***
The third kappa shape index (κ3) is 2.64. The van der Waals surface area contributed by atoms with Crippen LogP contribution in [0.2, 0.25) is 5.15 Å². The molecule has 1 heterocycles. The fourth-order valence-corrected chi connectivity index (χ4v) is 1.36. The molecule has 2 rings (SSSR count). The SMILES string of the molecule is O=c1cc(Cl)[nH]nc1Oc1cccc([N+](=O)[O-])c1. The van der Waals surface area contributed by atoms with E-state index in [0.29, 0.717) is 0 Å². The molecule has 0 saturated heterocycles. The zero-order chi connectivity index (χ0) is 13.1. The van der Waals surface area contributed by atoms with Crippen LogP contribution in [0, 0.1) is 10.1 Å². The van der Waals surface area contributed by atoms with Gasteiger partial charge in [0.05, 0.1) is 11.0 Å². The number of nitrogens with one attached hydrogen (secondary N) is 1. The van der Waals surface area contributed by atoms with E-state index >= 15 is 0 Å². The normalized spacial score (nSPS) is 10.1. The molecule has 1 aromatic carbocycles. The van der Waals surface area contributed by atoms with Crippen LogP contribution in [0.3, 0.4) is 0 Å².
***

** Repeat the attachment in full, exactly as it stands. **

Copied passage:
The third kappa shape index (κ3) is 2.64. The van der Waals surface area contributed by atoms with Crippen LogP contribution in [0.2, 0.25) is 5.15 Å². The molecule has 1 heterocycles. The fourth-order valence-corrected chi connectivity index (χ4v) is 1.36. The molecule has 2 rings (SSSR count). The SMILES string of the molecule is O=c1cc(Cl)[nH]nc1Oc1cccc([N+](=O)[O-])c1. The van der Waals surface area contributed by atoms with E-state index in [0.29, 0.717) is 0 Å². The molecule has 0 saturated heterocycles. The zero-order chi connectivity index (χ0) is 13.1. The van der Waals surface area contributed by atoms with Crippen LogP contribution in [0, 0.1) is 10.1 Å². The van der Waals surface area contributed by atoms with Gasteiger partial charge in [0.05, 0.1) is 11.0 Å². The number of nitrogens with one attached hydrogen (secondary N) is 1. The van der Waals surface area contributed by atoms with E-state index >= 15 is 0 Å². The normalized spacial score (nSPS) is 10.1. The molecule has 1 aromatic carbocycles. The van der Waals surface area contributed by atoms with Crippen LogP contribution in [0.3, 0.4) is 0 Å².